Facts About the U.S. Flag
The flag of the United States is a powerful symbol that represents the nation’s history and structure of sovereignty, as well as its ideals, laws, and spiritual qualities. It is used to inspire patriotism among Americans, represent governmental organizations, and give the country a distinctive identity during international meetings. The American flag is also known as the “Stars and Stripes” or the “Old Glory”.
The present design of the United States flag consists of 13 horizontal stripes of alternating colors of red and white, and a blue rectangle in the upper left corner that contains 50 white stars. The 13 horizontal stripes symbolize the 13 original colonies, while the 50 stars represent the 50 current states of the United States.
Throughout the history of the United States, the design of the flag was changed a total of 27 times. The first flag, the “Grand Union Flag”, was adopted right after the Declaration of Independence was signed. On New Year’s Day of 1776, it was flown over George Washington’s headquarters on Prospect Hill in Boston. This flag had the same 13 horizontal stripes as the present U.S. flag, but in place of the blue rectangle with stars, it had the British Union Jack. A variation of this flag, called the Bennington Flag, was used during the Battle of Bennington in 1777, and it was the first flag that was used to represent the United States in battle.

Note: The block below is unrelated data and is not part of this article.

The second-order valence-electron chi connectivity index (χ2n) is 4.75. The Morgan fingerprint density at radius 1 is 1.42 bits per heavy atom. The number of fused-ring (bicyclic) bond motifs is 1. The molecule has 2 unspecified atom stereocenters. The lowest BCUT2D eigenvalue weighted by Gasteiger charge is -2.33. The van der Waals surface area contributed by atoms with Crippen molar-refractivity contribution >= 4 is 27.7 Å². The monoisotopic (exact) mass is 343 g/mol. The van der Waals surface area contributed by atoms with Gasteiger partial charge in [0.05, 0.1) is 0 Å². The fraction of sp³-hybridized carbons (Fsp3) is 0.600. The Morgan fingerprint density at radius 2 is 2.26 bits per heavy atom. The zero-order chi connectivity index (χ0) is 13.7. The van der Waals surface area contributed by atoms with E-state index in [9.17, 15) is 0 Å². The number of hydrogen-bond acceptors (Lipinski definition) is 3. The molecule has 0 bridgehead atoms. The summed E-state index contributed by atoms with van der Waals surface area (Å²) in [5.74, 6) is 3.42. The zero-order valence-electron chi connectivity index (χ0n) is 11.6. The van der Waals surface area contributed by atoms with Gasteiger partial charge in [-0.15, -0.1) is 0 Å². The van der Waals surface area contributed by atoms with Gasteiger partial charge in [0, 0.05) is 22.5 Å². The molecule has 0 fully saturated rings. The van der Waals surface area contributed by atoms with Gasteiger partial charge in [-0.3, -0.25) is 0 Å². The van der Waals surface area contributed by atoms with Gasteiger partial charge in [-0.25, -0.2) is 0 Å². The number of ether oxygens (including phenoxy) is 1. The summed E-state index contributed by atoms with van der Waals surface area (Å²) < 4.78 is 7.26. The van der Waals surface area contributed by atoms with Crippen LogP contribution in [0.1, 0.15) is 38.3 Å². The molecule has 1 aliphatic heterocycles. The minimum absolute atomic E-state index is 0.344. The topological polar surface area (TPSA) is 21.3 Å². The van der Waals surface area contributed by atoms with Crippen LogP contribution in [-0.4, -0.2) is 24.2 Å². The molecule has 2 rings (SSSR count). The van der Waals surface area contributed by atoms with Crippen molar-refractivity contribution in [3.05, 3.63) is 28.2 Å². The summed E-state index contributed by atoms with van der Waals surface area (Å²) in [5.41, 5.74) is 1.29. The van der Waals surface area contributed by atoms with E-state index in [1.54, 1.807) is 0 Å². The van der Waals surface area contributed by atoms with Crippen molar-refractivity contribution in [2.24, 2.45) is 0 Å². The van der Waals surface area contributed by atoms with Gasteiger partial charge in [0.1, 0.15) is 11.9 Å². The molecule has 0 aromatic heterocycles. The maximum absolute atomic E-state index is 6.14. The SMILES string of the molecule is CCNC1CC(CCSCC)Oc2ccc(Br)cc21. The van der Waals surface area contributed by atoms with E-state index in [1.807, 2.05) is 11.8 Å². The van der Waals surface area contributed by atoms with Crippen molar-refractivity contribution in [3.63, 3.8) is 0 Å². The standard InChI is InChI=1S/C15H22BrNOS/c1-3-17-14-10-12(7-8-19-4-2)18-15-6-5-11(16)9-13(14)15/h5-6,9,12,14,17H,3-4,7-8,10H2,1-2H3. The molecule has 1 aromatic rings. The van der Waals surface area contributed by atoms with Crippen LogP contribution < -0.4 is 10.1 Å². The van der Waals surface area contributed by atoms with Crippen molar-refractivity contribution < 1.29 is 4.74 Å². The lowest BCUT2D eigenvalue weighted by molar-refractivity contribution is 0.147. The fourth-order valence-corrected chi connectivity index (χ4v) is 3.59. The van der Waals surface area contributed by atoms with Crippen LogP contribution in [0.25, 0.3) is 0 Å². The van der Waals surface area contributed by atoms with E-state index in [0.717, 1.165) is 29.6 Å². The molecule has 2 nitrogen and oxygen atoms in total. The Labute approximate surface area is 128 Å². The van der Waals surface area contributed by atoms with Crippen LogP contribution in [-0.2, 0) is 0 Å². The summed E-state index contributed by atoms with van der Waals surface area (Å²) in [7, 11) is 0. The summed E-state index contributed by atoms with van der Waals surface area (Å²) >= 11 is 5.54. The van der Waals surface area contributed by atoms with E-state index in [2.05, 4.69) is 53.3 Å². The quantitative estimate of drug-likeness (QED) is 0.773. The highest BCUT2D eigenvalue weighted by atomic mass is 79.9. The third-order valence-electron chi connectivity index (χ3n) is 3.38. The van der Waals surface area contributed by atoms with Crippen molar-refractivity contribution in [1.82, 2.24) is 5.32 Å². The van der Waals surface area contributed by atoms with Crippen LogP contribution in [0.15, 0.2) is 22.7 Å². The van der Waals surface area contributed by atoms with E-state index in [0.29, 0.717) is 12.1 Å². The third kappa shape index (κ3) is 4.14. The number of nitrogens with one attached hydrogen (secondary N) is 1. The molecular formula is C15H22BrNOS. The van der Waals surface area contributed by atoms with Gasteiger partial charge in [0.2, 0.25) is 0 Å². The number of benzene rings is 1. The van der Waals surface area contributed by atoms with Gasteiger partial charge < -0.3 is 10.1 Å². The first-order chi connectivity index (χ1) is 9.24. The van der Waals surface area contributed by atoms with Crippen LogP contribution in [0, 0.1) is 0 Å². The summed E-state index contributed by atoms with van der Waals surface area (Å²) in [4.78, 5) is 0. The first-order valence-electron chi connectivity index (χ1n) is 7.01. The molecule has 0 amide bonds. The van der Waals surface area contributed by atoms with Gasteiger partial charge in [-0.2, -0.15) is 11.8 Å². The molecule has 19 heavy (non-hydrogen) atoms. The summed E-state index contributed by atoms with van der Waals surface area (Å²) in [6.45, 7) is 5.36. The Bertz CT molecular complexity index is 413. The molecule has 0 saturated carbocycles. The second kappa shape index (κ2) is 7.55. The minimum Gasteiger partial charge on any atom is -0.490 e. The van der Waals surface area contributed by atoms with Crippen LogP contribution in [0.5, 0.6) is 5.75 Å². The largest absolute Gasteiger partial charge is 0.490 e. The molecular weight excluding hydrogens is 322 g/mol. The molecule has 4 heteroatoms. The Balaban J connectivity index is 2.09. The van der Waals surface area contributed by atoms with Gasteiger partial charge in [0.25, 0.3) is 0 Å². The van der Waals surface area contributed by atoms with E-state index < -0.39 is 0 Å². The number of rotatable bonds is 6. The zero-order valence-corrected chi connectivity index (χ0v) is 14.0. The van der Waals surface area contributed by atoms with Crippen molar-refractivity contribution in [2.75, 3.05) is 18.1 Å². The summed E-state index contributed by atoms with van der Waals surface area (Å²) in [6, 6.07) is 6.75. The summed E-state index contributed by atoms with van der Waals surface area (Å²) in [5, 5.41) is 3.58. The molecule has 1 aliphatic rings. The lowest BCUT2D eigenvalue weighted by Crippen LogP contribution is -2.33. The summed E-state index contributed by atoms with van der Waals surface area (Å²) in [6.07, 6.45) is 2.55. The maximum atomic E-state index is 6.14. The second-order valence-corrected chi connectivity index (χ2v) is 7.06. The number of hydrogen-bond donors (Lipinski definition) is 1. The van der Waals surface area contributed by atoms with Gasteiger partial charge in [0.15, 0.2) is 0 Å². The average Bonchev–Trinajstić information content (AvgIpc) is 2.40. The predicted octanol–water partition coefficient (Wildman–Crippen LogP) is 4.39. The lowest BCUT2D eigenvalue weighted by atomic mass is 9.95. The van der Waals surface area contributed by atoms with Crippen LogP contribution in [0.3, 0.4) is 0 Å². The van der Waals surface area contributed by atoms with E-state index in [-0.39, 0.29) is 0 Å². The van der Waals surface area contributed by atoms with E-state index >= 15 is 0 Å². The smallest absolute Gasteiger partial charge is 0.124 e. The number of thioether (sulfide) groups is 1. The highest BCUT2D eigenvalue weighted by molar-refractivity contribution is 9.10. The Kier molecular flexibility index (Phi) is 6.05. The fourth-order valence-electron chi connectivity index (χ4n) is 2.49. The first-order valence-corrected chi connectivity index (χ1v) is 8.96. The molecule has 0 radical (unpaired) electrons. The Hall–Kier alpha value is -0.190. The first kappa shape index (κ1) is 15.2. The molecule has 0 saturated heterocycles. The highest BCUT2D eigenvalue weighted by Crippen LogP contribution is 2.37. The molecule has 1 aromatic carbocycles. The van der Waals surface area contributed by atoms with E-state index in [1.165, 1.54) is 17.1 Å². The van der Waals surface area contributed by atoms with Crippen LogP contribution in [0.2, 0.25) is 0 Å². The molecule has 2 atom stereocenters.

A new flag design was introduced on the 14th of June, 1777, and it marked the beginning of Flag Day. This flag was called the Betsy Ross Flag, and it was made up of 13 horizontal stripes of red and white, and a blue rectangle that held 13 white stars in a circular pattern. As more and more new states were formed, new stars had to be added, and a new pattern had to be adopted for the placement of the stars. In 1794, when there were 15 states in the Union, an act was passed to change the design of the flag. 15 stars were placed in the blue rectangle, in 5 rows of 3 stars each, and the number of horizontal stripes was increased to 15. This 15-star and 15-stripe flag became the inspiration for the composition of the U.S. national anthem, the “Star Spangled Banner”, which was written by Francis Scott Key.
In 1818, President Monroe signed an act to reduce the number of red and white horizontal stripes to 13 and add a new star for every new state. This new flag was a 20-star flag. From this point onward, the basic design of the American flag would remain the same; the only thing that would be changed was the number of stars in the blue rectangle. Almost a century later in 1912, when the total number of states in the U.S. grew to 48, President Taft changed the arrangement of the stars to 6 rows of 8 stars each, making a 48-star flag. When Alaska became a U.S. state in 1959, the stars were rearranged to 7 rows of 7 stars, and when Hawaii became the 50th state, the pattern of the stars was changed to what it is today, with 9 alternating rows of 6 and 5 stars.
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